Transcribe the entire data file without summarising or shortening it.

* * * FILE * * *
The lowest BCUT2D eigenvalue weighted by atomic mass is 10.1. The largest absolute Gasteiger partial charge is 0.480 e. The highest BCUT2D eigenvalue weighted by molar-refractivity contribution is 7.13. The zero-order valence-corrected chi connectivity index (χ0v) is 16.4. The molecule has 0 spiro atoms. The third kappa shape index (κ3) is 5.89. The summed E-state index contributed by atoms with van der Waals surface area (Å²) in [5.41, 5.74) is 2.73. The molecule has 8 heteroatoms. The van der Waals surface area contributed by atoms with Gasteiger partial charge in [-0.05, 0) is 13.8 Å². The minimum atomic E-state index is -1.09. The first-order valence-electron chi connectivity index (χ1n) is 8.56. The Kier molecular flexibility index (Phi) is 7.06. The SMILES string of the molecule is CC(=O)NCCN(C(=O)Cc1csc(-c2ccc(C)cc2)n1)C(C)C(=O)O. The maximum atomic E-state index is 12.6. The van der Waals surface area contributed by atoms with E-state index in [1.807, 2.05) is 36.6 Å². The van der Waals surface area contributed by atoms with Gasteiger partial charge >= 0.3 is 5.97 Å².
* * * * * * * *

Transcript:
The lowest BCUT2D eigenvalue weighted by atomic mass is 10.1. The largest absolute Gasteiger partial charge is 0.480 e. The highest BCUT2D eigenvalue weighted by molar-refractivity contribution is 7.13. The zero-order valence-corrected chi connectivity index (χ0v) is 16.4. The molecule has 0 spiro atoms. The third kappa shape index (κ3) is 5.89. The summed E-state index contributed by atoms with van der Waals surface area (Å²) in [5.41, 5.74) is 2.73. The molecule has 8 heteroatoms. The van der Waals surface area contributed by atoms with Gasteiger partial charge in [-0.05, 0) is 13.8 Å². The minimum atomic E-state index is -1.09. The first-order valence-electron chi connectivity index (χ1n) is 8.56. The Kier molecular flexibility index (Phi) is 7.06. The SMILES string of the molecule is CC(=O)NCCN(C(=O)Cc1csc(-c2ccc(C)cc2)n1)C(C)C(=O)O. The maximum atomic E-state index is 12.6. The van der Waals surface area contributed by atoms with E-state index in [1.807, 2.05) is 36.6 Å². The van der Waals surface area contributed by atoms with Gasteiger partial charge >= 0.3 is 5.97 Å².